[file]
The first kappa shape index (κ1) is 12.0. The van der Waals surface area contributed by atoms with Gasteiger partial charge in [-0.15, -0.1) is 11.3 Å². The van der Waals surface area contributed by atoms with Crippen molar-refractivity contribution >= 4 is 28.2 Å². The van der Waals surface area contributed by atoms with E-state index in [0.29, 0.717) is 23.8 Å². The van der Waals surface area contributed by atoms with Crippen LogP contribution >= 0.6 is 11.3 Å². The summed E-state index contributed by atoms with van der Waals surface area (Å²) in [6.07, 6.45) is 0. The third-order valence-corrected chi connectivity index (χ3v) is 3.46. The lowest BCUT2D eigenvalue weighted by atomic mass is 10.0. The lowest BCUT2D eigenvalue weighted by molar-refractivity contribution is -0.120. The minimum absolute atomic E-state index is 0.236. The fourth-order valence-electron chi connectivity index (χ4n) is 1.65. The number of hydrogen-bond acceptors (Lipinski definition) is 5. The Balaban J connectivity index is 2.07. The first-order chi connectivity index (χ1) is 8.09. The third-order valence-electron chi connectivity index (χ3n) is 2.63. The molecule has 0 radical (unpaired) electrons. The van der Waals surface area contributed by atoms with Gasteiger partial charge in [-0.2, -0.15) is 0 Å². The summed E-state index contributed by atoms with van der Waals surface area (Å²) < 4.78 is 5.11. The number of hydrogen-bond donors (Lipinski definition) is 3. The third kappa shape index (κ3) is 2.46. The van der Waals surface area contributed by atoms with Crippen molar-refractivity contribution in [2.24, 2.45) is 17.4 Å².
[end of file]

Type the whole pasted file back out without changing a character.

The first kappa shape index (κ1) is 12.0. The van der Waals surface area contributed by atoms with Gasteiger partial charge in [-0.15, -0.1) is 11.3 Å². The van der Waals surface area contributed by atoms with Crippen molar-refractivity contribution >= 4 is 28.2 Å². The van der Waals surface area contributed by atoms with E-state index in [0.29, 0.717) is 23.8 Å². The van der Waals surface area contributed by atoms with Crippen LogP contribution >= 0.6 is 11.3 Å². The summed E-state index contributed by atoms with van der Waals surface area (Å²) in [6.07, 6.45) is 0. The third-order valence-corrected chi connectivity index (χ3v) is 3.46. The lowest BCUT2D eigenvalue weighted by atomic mass is 10.0. The lowest BCUT2D eigenvalue weighted by molar-refractivity contribution is -0.120. The minimum absolute atomic E-state index is 0.236. The fourth-order valence-electron chi connectivity index (χ4n) is 1.65. The number of hydrogen-bond acceptors (Lipinski definition) is 5. The Balaban J connectivity index is 2.07. The first-order chi connectivity index (χ1) is 8.09. The third-order valence-electron chi connectivity index (χ3n) is 2.63. The molecule has 0 radical (unpaired) electrons. The van der Waals surface area contributed by atoms with Gasteiger partial charge in [-0.2, -0.15) is 0 Å². The summed E-state index contributed by atoms with van der Waals surface area (Å²) < 4.78 is 5.11. The number of hydrogen-bond donors (Lipinski definition) is 3. The third kappa shape index (κ3) is 2.46. The van der Waals surface area contributed by atoms with Crippen molar-refractivity contribution in [2.24, 2.45) is 17.4 Å².